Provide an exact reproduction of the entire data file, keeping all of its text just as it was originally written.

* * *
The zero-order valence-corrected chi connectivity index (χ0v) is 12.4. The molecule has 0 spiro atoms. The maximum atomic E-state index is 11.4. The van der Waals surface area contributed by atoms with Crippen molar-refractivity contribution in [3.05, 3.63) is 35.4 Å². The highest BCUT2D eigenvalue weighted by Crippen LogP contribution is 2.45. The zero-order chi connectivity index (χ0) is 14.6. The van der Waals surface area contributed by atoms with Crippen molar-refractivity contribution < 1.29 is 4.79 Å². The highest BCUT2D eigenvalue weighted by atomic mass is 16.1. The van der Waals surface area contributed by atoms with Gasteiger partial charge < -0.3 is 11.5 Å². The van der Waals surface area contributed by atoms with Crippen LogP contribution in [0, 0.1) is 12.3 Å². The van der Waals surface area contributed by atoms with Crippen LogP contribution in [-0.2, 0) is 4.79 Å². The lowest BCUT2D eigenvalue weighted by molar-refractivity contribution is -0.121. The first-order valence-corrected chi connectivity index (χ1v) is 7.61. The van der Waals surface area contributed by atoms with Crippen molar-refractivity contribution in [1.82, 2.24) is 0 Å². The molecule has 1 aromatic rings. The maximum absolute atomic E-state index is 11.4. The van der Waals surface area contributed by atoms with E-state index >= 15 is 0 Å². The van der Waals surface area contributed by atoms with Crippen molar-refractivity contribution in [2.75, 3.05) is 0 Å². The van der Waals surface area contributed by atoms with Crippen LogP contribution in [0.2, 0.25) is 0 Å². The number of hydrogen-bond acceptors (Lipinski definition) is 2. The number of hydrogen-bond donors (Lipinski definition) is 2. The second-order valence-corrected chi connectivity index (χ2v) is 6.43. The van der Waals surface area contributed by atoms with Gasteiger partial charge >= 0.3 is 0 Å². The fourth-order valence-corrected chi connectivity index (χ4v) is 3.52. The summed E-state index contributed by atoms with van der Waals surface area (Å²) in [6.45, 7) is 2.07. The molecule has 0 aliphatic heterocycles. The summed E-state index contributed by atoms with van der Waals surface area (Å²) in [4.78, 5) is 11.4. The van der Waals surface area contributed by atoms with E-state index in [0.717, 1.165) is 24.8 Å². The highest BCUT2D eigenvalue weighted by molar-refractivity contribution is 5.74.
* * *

The zero-order valence-corrected chi connectivity index (χ0v) is 12.4. The molecule has 0 spiro atoms. The maximum atomic E-state index is 11.4. The van der Waals surface area contributed by atoms with Crippen molar-refractivity contribution in [3.05, 3.63) is 35.4 Å². The highest BCUT2D eigenvalue weighted by Crippen LogP contribution is 2.45. The zero-order chi connectivity index (χ0) is 14.6. The van der Waals surface area contributed by atoms with Crippen molar-refractivity contribution < 1.29 is 4.79 Å². The highest BCUT2D eigenvalue weighted by atomic mass is 16.1. The van der Waals surface area contributed by atoms with Gasteiger partial charge < -0.3 is 11.5 Å². The van der Waals surface area contributed by atoms with Crippen LogP contribution in [0, 0.1) is 12.3 Å². The van der Waals surface area contributed by atoms with Crippen LogP contribution in [-0.2, 0) is 4.79 Å². The lowest BCUT2D eigenvalue weighted by molar-refractivity contribution is -0.121. The first-order valence-corrected chi connectivity index (χ1v) is 7.61. The van der Waals surface area contributed by atoms with Crippen molar-refractivity contribution in [1.82, 2.24) is 0 Å². The molecule has 1 aromatic rings. The maximum absolute atomic E-state index is 11.4. The van der Waals surface area contributed by atoms with E-state index >= 15 is 0 Å². The van der Waals surface area contributed by atoms with Crippen molar-refractivity contribution in [2.75, 3.05) is 0 Å². The van der Waals surface area contributed by atoms with Crippen LogP contribution in [0.2, 0.25) is 0 Å². The number of hydrogen-bond acceptors (Lipinski definition) is 2. The number of hydrogen-bond donors (Lipinski definition) is 2. The second-order valence-corrected chi connectivity index (χ2v) is 6.43. The van der Waals surface area contributed by atoms with Gasteiger partial charge >= 0.3 is 0 Å². The fourth-order valence-corrected chi connectivity index (χ4v) is 3.52. The summed E-state index contributed by atoms with van der Waals surface area (Å²) in [6.45, 7) is 2.07. The molecule has 0 aliphatic heterocycles. The summed E-state index contributed by atoms with van der Waals surface area (Å²) in [4.78, 5) is 11.4. The van der Waals surface area contributed by atoms with E-state index in [0.717, 1.165) is 24.8 Å². The highest BCUT2D eigenvalue weighted by molar-refractivity contribution is 5.74.